Italian town creates ripples worldwide with their unique innovation that brings sunlight to the dark area.
It is easy to take nature for granted. People believe events like day and night happen daily as per the schedule. Most of them enjoy the vivacity of sunlight and the calmness of the moonlight on a daily basis, but in reality, there are many places in the world where such events are a luxury. Residents of those places have to go on months without sunlight, which impacts every aspect of their lives. It becomes so overwhelming for individuals that they have to go on light therapy to deal with their lowering serotonin levels. Civilians of the town of Viganella in Northern Italy can attest by personal experience to the importance of sunlight. To help people recuperate in the months when they do not get sunlight, the government of Viganella has adopted a unique measure that has attracted the world's attention, as reported by VICE.
Viganella does not get sun for three months. From November to February, when Earth tilts away from the sun, its rays can not pass through the mountains surrounding the town. Historical archives have revealed settlements since the 13th century. This phenomenon has been in place since the inception of the settlement and civilians have found various ways to cope with it. Every year, the town witnesses its last sunset around November 11. A new 'morning' happens again in early February. This day is so important for them that every year, they celebrate it in the community with people wearing traditional clothes and following rituals from pagan traditions.
The villages of Rjukan, Norway, and Viganella, Italy, are both situated in deep valleys where mountains block the sun's rays for up to six months every year.— Historic Vids (@historyinmemes) December 13, 2023
To illuminate those darker winter months, the two towns have built gigantic mirrors that track the sun and reflect… pic.twitter.com/KMcUTMJIVn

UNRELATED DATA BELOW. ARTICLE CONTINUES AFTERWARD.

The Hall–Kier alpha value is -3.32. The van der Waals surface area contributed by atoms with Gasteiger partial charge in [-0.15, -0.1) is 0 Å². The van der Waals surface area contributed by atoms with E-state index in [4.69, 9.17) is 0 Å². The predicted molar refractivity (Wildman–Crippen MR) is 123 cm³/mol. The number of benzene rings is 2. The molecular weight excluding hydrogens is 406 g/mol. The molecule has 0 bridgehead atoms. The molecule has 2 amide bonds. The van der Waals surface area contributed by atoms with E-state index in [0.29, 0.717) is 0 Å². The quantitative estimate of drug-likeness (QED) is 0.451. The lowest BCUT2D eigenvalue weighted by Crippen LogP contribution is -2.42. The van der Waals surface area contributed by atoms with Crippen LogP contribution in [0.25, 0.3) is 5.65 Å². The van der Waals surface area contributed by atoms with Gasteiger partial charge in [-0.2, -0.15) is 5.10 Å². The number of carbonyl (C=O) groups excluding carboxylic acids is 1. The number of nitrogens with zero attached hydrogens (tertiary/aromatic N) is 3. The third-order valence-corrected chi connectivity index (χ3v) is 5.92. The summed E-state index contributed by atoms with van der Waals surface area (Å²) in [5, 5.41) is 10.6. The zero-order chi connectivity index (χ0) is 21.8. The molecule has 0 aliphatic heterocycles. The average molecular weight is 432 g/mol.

The town has not been the easiest to survive with its remote location and tough environment. As of now, it houses only 163 inhabitants. In the 90s, the authorities began to search for a way to deal with the difficulties they faced during the winter months. When local architect Giacomo Bonzani proposed a plan to install a sundial on the church façade, then-mayor Franco Midali asked him to push the plan further. He asked the architect to install a huge mirror in one of the peaks above the town, reflecting the light in the main square. The architect understood the challenges that came with this pursuit but took it head on.
Bonzani collaborated with engineer Gianni Ferrari to design the mirror, which was made available for public use in 2006. It is eight meters wide and five tall and reflects the sun's light six hours a day. The mirror has a software program installed within it that allows it to rotate and follow the path of the sun beyond the mountain. The resultant light is not as powerful as real sunlight but still is a huge improvement on past conditions. It is enough to warm up the main square and give the town's homes natural sunlight. The town is judicious in its use of the equipment and only puts it out in winter. For the rest of the year, it is covered up.
In an interview, former mayor Midali shared that even though the science behind the equipment is marvelous, the authorities are more proud of the social outcome of this mirror. He added: "The idea behind the project doesn’t have a scientific basis, but a human one...It comes from a desire to let people socialize in winter when the town shuts down due to the cold and the dark." Other places like Rjukan, Norway, are also taking inspiration from the town and installing similar mirrors.